Bearded Like The Pard

For No Shave November I immediately went into the text and searched for beard references to talk about.  There’s a good one in the Seven Ages of Man speech in As You Like It:

And then the lover,
Sighing like furnace, with a woeful ballad
Made to his mistress’ eyebrow. Then a soldier,
Full of strange oaths and bearded like the pard,
Jealous in honour, sudden and quick in quarrel,
Seeking the bubble reputation
Even in the cannon’s mouth.

Something I never really thought about … what’s a pard?

Just about everybody says, “Oh, that means leopard.”  Which I’d accept, except for the fact that, well, a pard is actually a thing. Sure, it’s really just the mythical parent creature of a leopard (which is supposed to be the offspring of a lion and a pard – get it? leo+pard?). But I still found it interesting that everybody was glossing over something potentially so obvious.

The mythical creature known as a pard.
This pard has no beard.

The Wikipedia page linked above cites the Aberdeen Bestiary, which dates back to the 12th century.

Here’s where the journey gets interesting. Remember in the first Harry Potter book, where the kids hear the name Nicolas Flamel, and Hermione realizes that she saw a reference to him in a book in the restricted section?

I remember my first visit to the Folger Library, where I was introduced to a book called “The Historie of Foure-Footed Beastes“. So naturally I thought, “Is pard in that book? I must find out!” (Unlike in the Hogwarts restricted section, the librarian actually encouraged my perusal of this particular book. But I would never have thought at the time to look for a pard.)

I love that I have resources now.  It didn’t take long for our own resident wizard Bardfilm to produce the relevant pages:

The Story of the Pard

“Leopardus the Leopard or Libbard, is a word devised by the later writes, compounded of Leo and Pardus, upon opinion that this Beast is generated betwixt a Pardal and  Lion, and differs from Panthera in nothing but sex, and other say, that betwixt the Lions and the Pardals there is such a confused mixed generation as is betwixt Asses and Mares, or Stallions and Asses : as for example, when the Lion covereth the Paral, then is the Whelp called Leopardus, a Leopard or Libbard, but when the Parda covereth the Lioness, then it is called Panthera a Panther.”

What this does not tell us, at least as far as I’ve been able to read, is what kind of creature a pard or “pardal” was in the first place!

I haven’t given up the quest quite yet.  I’ll let you know if there are any new discoveries!

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One thought on “Bearded Like The Pard

  1. It’s both a bit more simple and complicated, in short: of the cats greater than the wild cats of Scotland, the classic authors knew of the lion, the panther (modern meaning Panthera pardus), the tiger, the cheetah and the lynx. There are good reasons (probably related words in Indo-Iranian and the like) to assume that the original pard was just your “leopard”, with the relatively easily tamed but notoriously hard to breed cheetah was the original supposed hybrid “leopard” (still a “Jagdleopard” in German and “jachtluipaard” in Dutch), which would probably have been the meaning of pardal too, if and when it was used to indicate another species than the pard, rather than being used as a sex indication, like lioness or tigress.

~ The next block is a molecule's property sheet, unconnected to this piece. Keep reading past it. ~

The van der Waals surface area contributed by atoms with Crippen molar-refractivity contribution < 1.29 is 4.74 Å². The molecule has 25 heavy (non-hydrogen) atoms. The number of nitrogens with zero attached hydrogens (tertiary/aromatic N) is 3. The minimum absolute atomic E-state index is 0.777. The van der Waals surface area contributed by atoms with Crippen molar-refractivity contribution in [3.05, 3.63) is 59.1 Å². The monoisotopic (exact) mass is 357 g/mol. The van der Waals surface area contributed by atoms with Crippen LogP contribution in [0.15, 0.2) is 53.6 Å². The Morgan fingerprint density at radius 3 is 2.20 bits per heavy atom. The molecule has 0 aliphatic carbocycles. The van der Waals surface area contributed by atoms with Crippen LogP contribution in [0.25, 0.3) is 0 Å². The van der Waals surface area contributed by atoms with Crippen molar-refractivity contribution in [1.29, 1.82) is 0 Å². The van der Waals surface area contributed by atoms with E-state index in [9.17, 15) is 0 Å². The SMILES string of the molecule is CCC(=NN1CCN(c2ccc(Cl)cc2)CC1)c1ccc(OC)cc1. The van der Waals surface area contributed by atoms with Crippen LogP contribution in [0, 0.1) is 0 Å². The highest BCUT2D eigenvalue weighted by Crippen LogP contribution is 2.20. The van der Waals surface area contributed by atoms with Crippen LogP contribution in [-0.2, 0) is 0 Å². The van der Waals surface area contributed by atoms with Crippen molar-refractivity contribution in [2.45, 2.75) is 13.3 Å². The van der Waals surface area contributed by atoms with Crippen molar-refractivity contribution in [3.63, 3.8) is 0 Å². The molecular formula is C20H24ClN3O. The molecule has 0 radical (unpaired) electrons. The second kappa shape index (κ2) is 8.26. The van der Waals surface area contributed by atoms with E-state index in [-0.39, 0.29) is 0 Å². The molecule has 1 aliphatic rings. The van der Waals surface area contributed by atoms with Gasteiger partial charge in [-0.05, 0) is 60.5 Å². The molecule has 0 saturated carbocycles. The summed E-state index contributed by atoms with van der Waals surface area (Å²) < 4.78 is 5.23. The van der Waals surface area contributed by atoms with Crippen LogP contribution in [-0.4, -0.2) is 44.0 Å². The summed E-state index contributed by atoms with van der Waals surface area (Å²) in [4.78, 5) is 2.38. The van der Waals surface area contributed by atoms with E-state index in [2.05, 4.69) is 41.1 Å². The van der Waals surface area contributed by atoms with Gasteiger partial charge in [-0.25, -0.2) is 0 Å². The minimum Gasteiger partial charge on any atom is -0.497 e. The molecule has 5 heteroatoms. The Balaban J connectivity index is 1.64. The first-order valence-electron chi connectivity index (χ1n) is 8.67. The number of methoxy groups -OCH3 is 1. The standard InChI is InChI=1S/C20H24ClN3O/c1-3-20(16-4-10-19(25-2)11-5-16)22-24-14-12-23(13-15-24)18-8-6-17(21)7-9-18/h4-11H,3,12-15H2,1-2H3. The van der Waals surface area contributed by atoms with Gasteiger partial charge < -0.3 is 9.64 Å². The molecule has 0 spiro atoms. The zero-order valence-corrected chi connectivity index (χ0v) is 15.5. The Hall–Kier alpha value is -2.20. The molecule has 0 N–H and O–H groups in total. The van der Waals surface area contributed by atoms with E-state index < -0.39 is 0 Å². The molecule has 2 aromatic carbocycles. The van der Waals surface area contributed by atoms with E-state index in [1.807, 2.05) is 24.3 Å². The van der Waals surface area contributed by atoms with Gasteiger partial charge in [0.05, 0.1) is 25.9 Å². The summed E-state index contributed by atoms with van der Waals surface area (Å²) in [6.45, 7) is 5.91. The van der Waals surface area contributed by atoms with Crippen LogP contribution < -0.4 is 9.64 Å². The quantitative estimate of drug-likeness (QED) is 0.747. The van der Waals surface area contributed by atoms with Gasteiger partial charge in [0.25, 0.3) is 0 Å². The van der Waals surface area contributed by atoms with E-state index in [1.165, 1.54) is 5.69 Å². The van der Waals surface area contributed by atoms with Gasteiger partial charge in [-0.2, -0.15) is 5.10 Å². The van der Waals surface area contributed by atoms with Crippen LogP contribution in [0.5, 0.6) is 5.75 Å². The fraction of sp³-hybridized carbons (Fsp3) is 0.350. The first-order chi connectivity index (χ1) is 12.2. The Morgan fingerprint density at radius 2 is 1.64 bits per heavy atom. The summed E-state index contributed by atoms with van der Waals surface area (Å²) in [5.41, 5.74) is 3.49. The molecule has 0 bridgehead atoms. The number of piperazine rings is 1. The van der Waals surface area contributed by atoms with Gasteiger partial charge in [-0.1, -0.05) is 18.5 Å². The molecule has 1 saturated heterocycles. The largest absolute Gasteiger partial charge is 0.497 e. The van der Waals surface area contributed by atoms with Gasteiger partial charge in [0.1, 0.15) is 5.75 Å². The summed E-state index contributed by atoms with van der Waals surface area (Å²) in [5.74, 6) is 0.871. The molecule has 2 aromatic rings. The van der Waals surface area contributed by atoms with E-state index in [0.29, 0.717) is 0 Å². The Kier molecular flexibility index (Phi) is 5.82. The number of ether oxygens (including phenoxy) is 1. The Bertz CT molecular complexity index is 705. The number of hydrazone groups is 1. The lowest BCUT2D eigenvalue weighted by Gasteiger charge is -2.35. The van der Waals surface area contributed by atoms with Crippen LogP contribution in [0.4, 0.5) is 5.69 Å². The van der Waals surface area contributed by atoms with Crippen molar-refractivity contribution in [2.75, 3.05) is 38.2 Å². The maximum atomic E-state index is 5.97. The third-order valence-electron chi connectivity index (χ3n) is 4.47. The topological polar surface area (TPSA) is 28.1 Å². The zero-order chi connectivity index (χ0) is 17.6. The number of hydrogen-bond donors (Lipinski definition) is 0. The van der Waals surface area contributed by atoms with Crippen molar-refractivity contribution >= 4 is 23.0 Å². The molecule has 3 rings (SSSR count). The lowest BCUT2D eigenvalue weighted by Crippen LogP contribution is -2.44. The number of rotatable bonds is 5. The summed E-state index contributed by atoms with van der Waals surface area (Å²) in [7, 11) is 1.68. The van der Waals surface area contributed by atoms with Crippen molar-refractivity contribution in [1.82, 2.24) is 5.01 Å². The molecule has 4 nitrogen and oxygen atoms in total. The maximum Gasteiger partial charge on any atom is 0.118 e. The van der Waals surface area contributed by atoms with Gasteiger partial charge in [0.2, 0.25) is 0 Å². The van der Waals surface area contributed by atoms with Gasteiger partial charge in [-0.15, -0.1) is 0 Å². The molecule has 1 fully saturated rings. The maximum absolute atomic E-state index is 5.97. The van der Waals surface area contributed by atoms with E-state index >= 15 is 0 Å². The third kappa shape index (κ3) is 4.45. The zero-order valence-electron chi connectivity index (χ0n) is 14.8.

With cheetah and panther both being spotted cats, and the lynx being that too,, confusion between cats became a thing, so it is hard to guess whether the leopard, pard or pardel talked about is a panther, cheetah, lynx, an amalgam of those formed by confusion or even something else, like an actual lion x pather hybrid, or an early report of one of the at-the-time-still-undiscovered cats.

    This was going on for centuries before the 12th century, so the same words found in different languages, classes, ages and lands could mean things like panther, cheetah, lynx, sometimes restricted to a specific species or sex, and even indicate a mere domestic tomcat. So the confusion kept growing, and the bestiary is just trying to make sense from, if not conflicting, still confusing texts about actual animals we still can see in our zoos. No need for any mythological or fantasy creatures, the pard refers to a fully natural, be it perhaps slightly misunderstood cat, but which cat?

    The word used by the Bard
    did once indicate leopard,
    but, so verily wonder we
    it did, but did also he?

    Strongest is the roaring panther
    prey hider in tree and cave in stone,
    but, unknown to Diever’s enchanter
    in speed the other pard runs all alone.

    Full but short of hair a chin,
    both have, and the tomcat too,
    too short for grabbing for a win,
    as killers for living will do.

    The really best bearded pard,
    no doubt the lynx would be,
    that election hardly hard,
    such whiskers clear to see…

    But what did Avon’s Bard really know,
    how was that soldier’s chin to be seen?
    Unshaven but short trimmed to go
    or looking like Logan the Wolverine?

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